A battle to protect 600 year old common land on which a WWII air base sits has finally been won by campaigners following a seven year legal fight.
After appealing against a previous judgment Blackbushe Airport in Hampshire has had its final bid to deregister 46 hectares of land to build on rejected.
Once earmarked to be London's second airport after Heathrow, they claimed the land on Yateley Common was 'curtilage' of the site.
The small airport was built during WWII and bomber squadrons took off from the base dropping smoke screens on the Normandy coastline to stop the Germans spotting the incoming allied invasion on D-Day.
When the plot was de-requisitioned in 1960, war hero Air Vice Marshal Donald Bennett, leader of the famed 'Pathfinder Force', bought it up and reopened the site as a private airfield.
Civil aviation has operated there ever since, even though the land was due to be returned to the surrounding common after the war.
The airport applied to the council to deregister the 500 hectare Yateley Common in 2016, which has been common land since the 13th century.
Much of the Common is a designated Site of Special Scientific Interest and a Special Protection Area (SPA) because of the wildlife living there.
Blackbushe Airport Ltd (BAL) now operates training and business flights from the historical site and its manager wanted to modernise the spot to turn around its finances.
The company, led by Cameron Ogden, the son of tycoon and Computacenter founder Sir Peter Ogden, said they wished to develop the airport, into a “centre of aviation excellence” where small start-ups and existing businesses can “thrive.”
Hampshire County Council and Open Spaces Society, Britain's leading activism group for common land founded in 1865 by Haslemere man Sir Robert Hunter, defended the Common in court.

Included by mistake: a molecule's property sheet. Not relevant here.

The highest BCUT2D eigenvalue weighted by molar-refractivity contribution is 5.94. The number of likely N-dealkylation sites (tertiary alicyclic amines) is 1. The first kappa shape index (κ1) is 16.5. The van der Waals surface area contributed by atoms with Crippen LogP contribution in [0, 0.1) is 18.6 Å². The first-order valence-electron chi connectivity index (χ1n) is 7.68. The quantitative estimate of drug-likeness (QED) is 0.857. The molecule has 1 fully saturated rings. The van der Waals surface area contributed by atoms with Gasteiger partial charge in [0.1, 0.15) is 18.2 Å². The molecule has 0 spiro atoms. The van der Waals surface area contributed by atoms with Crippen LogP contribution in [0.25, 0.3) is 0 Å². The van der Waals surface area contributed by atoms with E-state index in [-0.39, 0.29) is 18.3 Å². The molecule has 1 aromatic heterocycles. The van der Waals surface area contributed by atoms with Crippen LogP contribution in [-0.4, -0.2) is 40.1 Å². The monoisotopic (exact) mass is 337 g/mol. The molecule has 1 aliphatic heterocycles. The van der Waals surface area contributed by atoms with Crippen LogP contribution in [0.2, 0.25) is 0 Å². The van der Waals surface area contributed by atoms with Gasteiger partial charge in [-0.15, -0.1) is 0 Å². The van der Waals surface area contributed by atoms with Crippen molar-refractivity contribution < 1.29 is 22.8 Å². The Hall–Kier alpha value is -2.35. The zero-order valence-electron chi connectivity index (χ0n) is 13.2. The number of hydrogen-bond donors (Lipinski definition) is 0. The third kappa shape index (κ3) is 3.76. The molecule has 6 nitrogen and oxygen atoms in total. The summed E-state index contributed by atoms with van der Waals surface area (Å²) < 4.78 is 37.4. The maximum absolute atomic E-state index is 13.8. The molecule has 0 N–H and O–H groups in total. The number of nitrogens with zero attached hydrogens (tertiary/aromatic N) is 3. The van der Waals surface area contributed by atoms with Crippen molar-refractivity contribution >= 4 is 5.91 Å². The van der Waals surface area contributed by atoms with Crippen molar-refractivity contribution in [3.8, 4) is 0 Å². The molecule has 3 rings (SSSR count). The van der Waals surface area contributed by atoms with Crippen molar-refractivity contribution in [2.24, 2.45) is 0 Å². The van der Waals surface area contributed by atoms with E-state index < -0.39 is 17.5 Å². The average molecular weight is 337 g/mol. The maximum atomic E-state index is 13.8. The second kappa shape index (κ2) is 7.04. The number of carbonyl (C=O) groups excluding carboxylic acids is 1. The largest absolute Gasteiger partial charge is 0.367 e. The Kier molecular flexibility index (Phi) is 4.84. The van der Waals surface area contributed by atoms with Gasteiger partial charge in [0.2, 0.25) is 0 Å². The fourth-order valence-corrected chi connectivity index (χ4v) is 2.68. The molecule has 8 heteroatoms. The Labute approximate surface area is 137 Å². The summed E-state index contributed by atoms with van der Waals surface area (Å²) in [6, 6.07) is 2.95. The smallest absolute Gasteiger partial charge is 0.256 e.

They won their case in 2020 but the airport appealed the decision which it lost and the application was sent back to be redetermined.
Now the original application has been rejected by the government inspector which means the matter is now closed.
He found in favour of the developers only in the deregistration of the cafe and terminal building which take up 500m² or just 0.1 per cent of what was sought to be deregistered in the 2016 application.
The society’s case officer for commons, Hugh Craddock, said: "We are pleased that the inspector finally has closed the door to deregistration of common land at Blackbushe without provision of compensatory land.
"Six years ago, commenting on BAL’s application, I said that it was a cynical attempt to reverse, once and for all, the recognition that the aerodrome is rightly part of the common.
"We said then that we would fight the application and we did.
"As long ago as 1976, the High Court decided that the airfield rightly was part of Yateley common, and should be registered as such.
"We challenged the application through a public inquiry, following which another inspector (now retired) shamefully agreed with BAL’s absurd proposition that nearly half a square kilometre of aerodrome was curtilage of the terminal building.
"I said then that Blackbushe aerodrome is no more curtilage of the terminal building than Victoria station is curtilage of the signal box.”
"We appeared alongside Hampshire County Council to challenge the decision, and the High Court agreed with us and ordered the decision to be quashed.
"BAL appealed, but the court of appeal upheld the quashing order.
"Now, an inspector has redetermined the application and done what we said should have been done many years ago, found that only the two buildings are eligible for deregistration."
Mr Craddock continued: "If this application had succeeded, it would have put at risk countless commons which are occupied by golf courses where it would be claimed that the course was curtilage of the club house, or town or village greens where the green was said to be curtilage of the cricket pavilion."
He concluded: "We are delighted that the land remains on the register but our excellent legal advice has come at a cost of over £50,000, as well as countless hours of staff time which could have been deployed to support other commons under threat.
"The courts have shown that no application of this kind can succeed in future, and it has been a hugely worthwhile campaign. But it should never have been necessary."